Nomsa, her sixteen month old son Nathi and I met early one morning at the entrance to the open cast mine in Mafuyana, Southern Matabeleland, Zimbabwe. Nathi safely secured on her back, a shovel in one hand and a plastic bag with bread and water in the other, Nomsa hurried me along: “We must walk quickly, the earlier I start working, the earlier I can knock-off. This little one gets irritated when hungry, plus he has a bit of flu in this cold”. We walked briskly through the maze of thorny acacia and mopane bush for about thirty minutes—some three kilometres. Despite the absence of trails, Nomsa navigated the landscape well. We passed several abandoned deep vertical shaft gold mines before we arrived at the open cast mine pits where she worked with two other women, extracting ore. She sat Nathi down in the shade and began work, digging the rocky ore from one side, piling it on the other. Intermittently, she breastfed Nathi, usually when he became irritable. The women worked hard, pausing only for tea until mid-afternoon, when they packed up and we returned to Maphisa, the new development zone where they lived.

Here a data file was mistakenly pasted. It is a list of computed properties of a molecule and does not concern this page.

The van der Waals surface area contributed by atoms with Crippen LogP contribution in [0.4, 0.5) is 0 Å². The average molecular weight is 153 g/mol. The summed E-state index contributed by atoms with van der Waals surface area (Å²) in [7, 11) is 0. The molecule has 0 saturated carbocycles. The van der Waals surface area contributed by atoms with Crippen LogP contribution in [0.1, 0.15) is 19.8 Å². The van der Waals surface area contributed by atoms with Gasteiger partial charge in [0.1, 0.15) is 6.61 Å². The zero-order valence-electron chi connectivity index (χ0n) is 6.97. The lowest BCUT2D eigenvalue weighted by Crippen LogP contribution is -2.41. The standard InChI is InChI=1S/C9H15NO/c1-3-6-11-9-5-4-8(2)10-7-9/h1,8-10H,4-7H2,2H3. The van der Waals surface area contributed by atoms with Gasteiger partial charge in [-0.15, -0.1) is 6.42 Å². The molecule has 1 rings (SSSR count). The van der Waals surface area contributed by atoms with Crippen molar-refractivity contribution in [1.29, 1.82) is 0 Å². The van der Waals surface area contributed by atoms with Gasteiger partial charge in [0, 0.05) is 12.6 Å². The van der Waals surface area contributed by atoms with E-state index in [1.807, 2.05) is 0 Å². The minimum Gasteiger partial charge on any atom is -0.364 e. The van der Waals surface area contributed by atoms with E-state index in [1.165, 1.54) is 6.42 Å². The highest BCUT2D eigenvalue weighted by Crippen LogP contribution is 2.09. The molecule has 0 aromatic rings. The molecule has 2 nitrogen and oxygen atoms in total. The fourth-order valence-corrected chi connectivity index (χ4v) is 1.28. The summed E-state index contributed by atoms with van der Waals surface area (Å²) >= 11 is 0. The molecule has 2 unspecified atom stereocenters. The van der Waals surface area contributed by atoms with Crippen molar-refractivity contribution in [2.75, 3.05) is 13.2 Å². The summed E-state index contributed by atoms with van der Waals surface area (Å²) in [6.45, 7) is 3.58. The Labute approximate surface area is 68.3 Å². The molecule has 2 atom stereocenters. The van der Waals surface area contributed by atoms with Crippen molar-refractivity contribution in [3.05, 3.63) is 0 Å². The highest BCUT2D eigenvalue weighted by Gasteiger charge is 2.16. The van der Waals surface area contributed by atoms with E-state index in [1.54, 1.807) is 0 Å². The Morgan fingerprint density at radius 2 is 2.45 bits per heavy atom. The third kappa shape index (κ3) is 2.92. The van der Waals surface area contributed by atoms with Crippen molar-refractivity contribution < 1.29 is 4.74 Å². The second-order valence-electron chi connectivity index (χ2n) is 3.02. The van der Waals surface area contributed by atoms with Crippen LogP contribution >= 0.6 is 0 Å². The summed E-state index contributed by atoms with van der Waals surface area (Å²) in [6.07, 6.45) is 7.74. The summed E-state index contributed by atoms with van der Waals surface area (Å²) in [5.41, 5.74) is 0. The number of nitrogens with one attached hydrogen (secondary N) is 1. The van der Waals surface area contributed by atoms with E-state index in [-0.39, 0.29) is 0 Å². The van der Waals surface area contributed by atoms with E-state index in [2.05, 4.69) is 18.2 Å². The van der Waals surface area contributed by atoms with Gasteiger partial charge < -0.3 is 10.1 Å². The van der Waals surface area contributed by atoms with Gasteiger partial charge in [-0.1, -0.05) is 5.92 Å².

Nomsa lived in a single room shared with her husband and two children. The room was dim; there were no curtains or lights. The small room was crammed with a double bed, a chipped wooden wardrobe, and a kitchen unit. The floor was cemented concrete, uneven, unrefined and dusty. Nomsa’s room was part of a larger housing unit that comprising a toilet and kitchen (without either water or electricity) and a bedroom on either side.
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